on second thought

How Season Four of Community Reveals a Major Flaw of the First Three Seasons

COMMUNITY -- Episode 403 -- Pictured: (l-r) Gillian Jacobs as Britta, Yvette Nicole Brown as Shirley, Donald Glover as Troy, Joel McHale as Jeff Winger, Alison Brie as Annie
COMMUNITY – Episode 403 – Pictured: (l-r) Gillian Jacobs as Britta, Yvette Nicole Brown as Shirley, Donald Glover as Troy, Joel McHale as Jeff Winger, Alison Brie as Annie Photo: Vivian Zink/NBC

Three weeks ago, Vulture’s TV critic Matt Zoller Seitz wrote about his frustrations with the current season of Community: “It’s still a good show, but it doesn’t give me that anticipatory buzz that defines a really great series, that joyous anxiety born from being continually, often delightfully surprised.” And after the first five episodes, the prevailing sense is that Seitz is very much correct — the show is not as good as it once was. However, what if this season’s fundamental flaws have actually been part of the show’s DNA the entire time but we were too distracted to notice? Are we finally seeing problems that had been there all along?

Each of this season’s five episodes has had a big conceptual hook. In order: Hunger Games/multi-cam sitcom/Muppet Babies parody; haunted house movie parody; fan convention parody; war movie parody; Shawshank Redemption parody. Yet none of them really felt as authentic or was as funny as anything from the first three seasons. It all felt like the writers going, “I guess we’re supposed to parody something — it’s Community, the show that spoofs stuff.” You can blame the new showrunners for oversimplifying, but they needed to hook the show onto something, and it turns out that the characters just weren’t a viable option. The fact is, as is the nature of the medium, a TV character should be so well defined that multiple writers can write for them effectively each week, and as we’ve seen this season, Community has failed that test.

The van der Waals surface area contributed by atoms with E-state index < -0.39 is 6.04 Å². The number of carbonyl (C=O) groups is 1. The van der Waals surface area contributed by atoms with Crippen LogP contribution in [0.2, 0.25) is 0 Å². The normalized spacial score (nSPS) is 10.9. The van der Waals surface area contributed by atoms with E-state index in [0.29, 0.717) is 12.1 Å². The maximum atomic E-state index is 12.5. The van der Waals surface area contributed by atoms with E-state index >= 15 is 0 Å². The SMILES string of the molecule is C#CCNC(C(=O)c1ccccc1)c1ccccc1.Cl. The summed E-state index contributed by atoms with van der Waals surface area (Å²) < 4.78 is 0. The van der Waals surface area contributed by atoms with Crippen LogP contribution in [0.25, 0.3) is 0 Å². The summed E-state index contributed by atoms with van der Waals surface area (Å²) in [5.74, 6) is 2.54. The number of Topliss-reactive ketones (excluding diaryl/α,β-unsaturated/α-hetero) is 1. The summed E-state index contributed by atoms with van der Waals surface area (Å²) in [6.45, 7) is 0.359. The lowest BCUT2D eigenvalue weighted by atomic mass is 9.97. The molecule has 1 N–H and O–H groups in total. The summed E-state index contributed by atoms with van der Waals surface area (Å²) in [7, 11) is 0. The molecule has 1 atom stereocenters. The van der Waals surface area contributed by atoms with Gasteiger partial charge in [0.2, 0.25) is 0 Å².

“I’m not digging the Britta-Troy relationship,” Seitz wrote. “I get the feeling the writers and actors don’t have any particular opinion on it, either.” It’s an accurate assessment, but it’s important to remember that the seeds of this relationship were sown during the Harmon era. A romantic spark between the two would appear periodically, but it was pushed really hard in season three and likely would’ve existed in season four regardless. And we probably wouldn’t have dug it, even if Harmon had remained showrunner. Britta and Troy’s relationship feels out of character for both of them. It might’ve made sense in early season one, when both were partly defined by the front they put on (this peaked at the dance recital episode), but that part of each of their characters basically vanished. Britta is someone who’s trying to finally be an adult member of society, while also staying true to her rebelliousness — dating a younger and, let’s say, simple guy like Troy doesn’t fit into that. (Also, Britta is hypothetically about ten years older than Troy. It’s not as creepy as Jeff and Annie, but still.) Maybe it was borne out of that TV trope of putting people together because of proximity and physical attractiveness, but that rings as particularly unambitious for a show that aspired to subvert sitcom convention.